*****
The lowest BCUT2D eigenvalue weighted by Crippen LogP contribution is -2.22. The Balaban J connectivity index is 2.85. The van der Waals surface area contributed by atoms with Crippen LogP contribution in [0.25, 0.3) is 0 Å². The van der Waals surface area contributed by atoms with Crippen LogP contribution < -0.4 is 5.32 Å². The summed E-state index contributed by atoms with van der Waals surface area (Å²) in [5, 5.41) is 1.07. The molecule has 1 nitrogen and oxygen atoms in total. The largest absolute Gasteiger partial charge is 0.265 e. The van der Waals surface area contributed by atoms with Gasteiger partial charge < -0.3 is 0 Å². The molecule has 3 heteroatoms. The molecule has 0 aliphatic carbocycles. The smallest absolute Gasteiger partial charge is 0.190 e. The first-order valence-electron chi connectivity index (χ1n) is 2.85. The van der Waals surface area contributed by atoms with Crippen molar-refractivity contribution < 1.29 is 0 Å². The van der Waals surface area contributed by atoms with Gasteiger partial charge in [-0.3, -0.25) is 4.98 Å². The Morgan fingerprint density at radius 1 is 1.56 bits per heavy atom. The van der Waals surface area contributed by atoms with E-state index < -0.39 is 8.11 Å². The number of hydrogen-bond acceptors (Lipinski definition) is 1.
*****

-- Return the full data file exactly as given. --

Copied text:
The lowest BCUT2D eigenvalue weighted by Crippen LogP contribution is -2.22. The Balaban J connectivity index is 2.85. The van der Waals surface area contributed by atoms with Crippen LogP contribution in [0.25, 0.3) is 0 Å². The van der Waals surface area contributed by atoms with Crippen LogP contribution < -0.4 is 5.32 Å². The summed E-state index contributed by atoms with van der Waals surface area (Å²) in [5, 5.41) is 1.07. The molecule has 1 nitrogen and oxygen atoms in total. The largest absolute Gasteiger partial charge is 0.265 e. The van der Waals surface area contributed by atoms with Gasteiger partial charge < -0.3 is 0 Å². The molecule has 3 heteroatoms. The molecule has 0 aliphatic carbocycles. The smallest absolute Gasteiger partial charge is 0.190 e. The first-order valence-electron chi connectivity index (χ1n) is 2.85. The van der Waals surface area contributed by atoms with Crippen molar-refractivity contribution < 1.29 is 0 Å². The van der Waals surface area contributed by atoms with Gasteiger partial charge in [-0.3, -0.25) is 4.98 Å². The Morgan fingerprint density at radius 1 is 1.56 bits per heavy atom. The van der Waals surface area contributed by atoms with E-state index < -0.39 is 8.11 Å². The number of hydrogen-bond acceptors (Lipinski definition) is 1.